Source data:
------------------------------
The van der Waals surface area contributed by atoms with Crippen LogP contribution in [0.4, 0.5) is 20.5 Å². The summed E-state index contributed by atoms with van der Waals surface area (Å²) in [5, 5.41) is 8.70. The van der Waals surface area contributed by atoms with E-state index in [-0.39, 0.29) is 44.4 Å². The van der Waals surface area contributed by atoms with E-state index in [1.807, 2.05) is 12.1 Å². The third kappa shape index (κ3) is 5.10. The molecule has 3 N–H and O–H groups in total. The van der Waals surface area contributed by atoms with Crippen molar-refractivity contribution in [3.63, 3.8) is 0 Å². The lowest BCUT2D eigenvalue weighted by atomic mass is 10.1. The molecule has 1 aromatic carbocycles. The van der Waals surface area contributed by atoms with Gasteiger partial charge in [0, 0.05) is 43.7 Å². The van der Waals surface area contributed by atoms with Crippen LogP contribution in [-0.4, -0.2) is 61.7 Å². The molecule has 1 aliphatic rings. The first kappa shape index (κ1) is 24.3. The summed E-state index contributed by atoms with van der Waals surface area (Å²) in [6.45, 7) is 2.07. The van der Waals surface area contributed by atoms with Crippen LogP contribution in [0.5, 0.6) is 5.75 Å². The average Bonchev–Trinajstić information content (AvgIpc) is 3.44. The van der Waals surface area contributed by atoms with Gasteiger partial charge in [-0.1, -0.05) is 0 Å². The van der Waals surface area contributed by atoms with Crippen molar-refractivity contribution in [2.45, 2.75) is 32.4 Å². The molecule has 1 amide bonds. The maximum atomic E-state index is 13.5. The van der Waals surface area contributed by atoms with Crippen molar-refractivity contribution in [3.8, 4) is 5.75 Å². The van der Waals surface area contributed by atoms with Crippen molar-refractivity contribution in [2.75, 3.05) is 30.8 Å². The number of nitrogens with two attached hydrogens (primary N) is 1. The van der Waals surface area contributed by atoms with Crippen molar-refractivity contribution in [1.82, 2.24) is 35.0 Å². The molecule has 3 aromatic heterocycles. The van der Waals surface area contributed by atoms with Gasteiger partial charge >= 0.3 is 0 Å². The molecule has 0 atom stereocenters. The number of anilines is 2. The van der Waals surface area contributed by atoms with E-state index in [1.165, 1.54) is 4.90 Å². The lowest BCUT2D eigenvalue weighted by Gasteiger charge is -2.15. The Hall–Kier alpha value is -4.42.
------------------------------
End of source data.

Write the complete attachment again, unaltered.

The van der Waals surface area contributed by atoms with Crippen LogP contribution in [0.4, 0.5) is 20.5 Å². The summed E-state index contributed by atoms with van der Waals surface area (Å²) in [5, 5.41) is 8.70. The van der Waals surface area contributed by atoms with E-state index in [-0.39, 0.29) is 44.4 Å². The van der Waals surface area contributed by atoms with E-state index in [1.807, 2.05) is 12.1 Å². The third kappa shape index (κ3) is 5.10. The molecule has 3 N–H and O–H groups in total. The van der Waals surface area contributed by atoms with Crippen molar-refractivity contribution in [3.63, 3.8) is 0 Å². The lowest BCUT2D eigenvalue weighted by atomic mass is 10.1. The molecule has 1 aromatic carbocycles. The van der Waals surface area contributed by atoms with Gasteiger partial charge in [0, 0.05) is 43.7 Å². The van der Waals surface area contributed by atoms with Crippen LogP contribution in [-0.4, -0.2) is 61.7 Å². The molecule has 1 aliphatic rings. The first kappa shape index (κ1) is 24.3. The summed E-state index contributed by atoms with van der Waals surface area (Å²) in [6.45, 7) is 2.07. The van der Waals surface area contributed by atoms with Crippen LogP contribution in [0.5, 0.6) is 5.75 Å². The average Bonchev–Trinajstić information content (AvgIpc) is 3.44. The van der Waals surface area contributed by atoms with Gasteiger partial charge in [-0.1, -0.05) is 0 Å². The van der Waals surface area contributed by atoms with Crippen molar-refractivity contribution in [2.45, 2.75) is 32.4 Å². The molecule has 1 amide bonds. The maximum atomic E-state index is 13.5. The van der Waals surface area contributed by atoms with Crippen molar-refractivity contribution in [3.8, 4) is 5.75 Å². The van der Waals surface area contributed by atoms with Crippen molar-refractivity contribution in [2.75, 3.05) is 30.8 Å². The number of nitrogens with two attached hydrogens (primary N) is 1. The van der Waals surface area contributed by atoms with Crippen molar-refractivity contribution in [1.82, 2.24) is 35.0 Å². The molecule has 3 aromatic heterocycles. The van der Waals surface area contributed by atoms with Gasteiger partial charge >= 0.3 is 0 Å². The molecule has 0 atom stereocenters. The number of anilines is 2. The van der Waals surface area contributed by atoms with E-state index in [1.165, 1.54) is 4.90 Å². The lowest BCUT2D eigenvalue weighted by Gasteiger charge is -2.15. The Hall–Kier alpha value is -4.42.